Georgetown and Abroad: 1900 to Current
The beginning of the new century meant new and exciting changes for Potomac lodge. By 1910, the first recorded use of automobiles for masonic funerals was recorded and lodge recovered old minute books and furniture used during its first iteration as a Maryland lodge include chairs and a desk used by President George Washington.
In 1923, Potomac accepted an invitation to participate in the cornerstone laying ceremonies of the George Washington National Masonic Memorial at Alexandria, Virginia. Only two other lodges, Alexandria-Washington No. 22 and Fredericksburg Lodge No. 4, participated.
The nation-wide bicentennial anniversary for George Washington’s birth occurred in 1932. Historical scenes were reenacted including the reenactment, in costume, of the laying of the cornerstone of the U.S. Capitol. (See picture below) Among other events in which the lodge participated during this year were the dedication of the George Washington Masonic National Memorial at Alexandria, Virginia, May 12 and the reenactment of the raising of George Washington as a Master Mason in Fredericksburg Lodge No. 4, Fredericksburg, Virginia, August 4.
In 1939, Potomac celebrated their charter sesquicentennial observances by attending religious services at the Georgetown Presbyterian Church on April 16. Reverend and Brother ZeBarney Philips, Chaplain of the United States Senate, delivered the evening sermon. The lodge held a special banquet on April 21st where Grand Master of Maryland John H. Hessey returned the original 1789 charter to Potomac.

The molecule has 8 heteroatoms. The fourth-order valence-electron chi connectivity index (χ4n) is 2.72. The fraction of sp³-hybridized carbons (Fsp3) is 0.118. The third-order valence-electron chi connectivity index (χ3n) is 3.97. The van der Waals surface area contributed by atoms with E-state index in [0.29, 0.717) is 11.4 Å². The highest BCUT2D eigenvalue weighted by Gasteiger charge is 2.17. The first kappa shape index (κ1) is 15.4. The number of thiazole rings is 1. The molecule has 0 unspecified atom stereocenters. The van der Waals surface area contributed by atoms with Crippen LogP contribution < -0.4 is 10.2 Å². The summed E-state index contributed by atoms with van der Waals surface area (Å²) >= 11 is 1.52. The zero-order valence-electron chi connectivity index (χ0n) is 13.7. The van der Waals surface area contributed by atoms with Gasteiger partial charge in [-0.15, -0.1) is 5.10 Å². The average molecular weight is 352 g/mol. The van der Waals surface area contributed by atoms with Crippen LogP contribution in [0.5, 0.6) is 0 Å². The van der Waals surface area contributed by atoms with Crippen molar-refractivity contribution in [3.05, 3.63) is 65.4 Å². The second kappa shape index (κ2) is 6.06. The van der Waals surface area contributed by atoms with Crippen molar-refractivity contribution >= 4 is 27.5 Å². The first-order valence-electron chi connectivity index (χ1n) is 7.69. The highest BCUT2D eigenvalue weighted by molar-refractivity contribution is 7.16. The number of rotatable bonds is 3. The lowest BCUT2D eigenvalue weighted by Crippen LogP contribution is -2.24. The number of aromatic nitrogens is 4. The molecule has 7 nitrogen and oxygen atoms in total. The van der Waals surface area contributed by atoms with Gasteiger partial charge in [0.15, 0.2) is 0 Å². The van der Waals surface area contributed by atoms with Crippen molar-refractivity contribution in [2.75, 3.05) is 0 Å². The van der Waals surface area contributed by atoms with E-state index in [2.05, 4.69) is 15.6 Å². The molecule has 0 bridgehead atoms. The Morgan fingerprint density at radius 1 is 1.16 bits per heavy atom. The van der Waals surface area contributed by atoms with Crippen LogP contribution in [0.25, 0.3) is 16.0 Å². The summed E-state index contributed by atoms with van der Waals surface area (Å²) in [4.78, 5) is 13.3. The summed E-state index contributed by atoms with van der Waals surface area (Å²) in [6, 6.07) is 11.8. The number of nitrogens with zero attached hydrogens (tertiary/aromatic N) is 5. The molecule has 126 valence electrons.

On July 7, D.C. firefighters responded to a major fire that had erupted in the old Georgetown Masonic Hall. By the end of the day, the building had burned down and hundreds of masonic relics including priceless jewels, charters, documents, and furniture including personal mementos from George Washington’s visit to Lodge No. 9 were lost. Miraculously, several rare and important documents including the George Washington Gavel, the St. Andrew’s Bible, and the entire collection of minutes were spared. The hall was rebuilt two years later.
Potomac Lodge has not only added over 200 years to its own distinctive history, but has also been enriched by the roots of four other historic lodges through consolidation:
Myron Parker Lodge No. 27 in 1974
Joseph Milans Lodge No. 38 in 1995
George Whiting Lodge No. 22 in 1999
Theodore Roosevelt Lodge No. 44 in 1999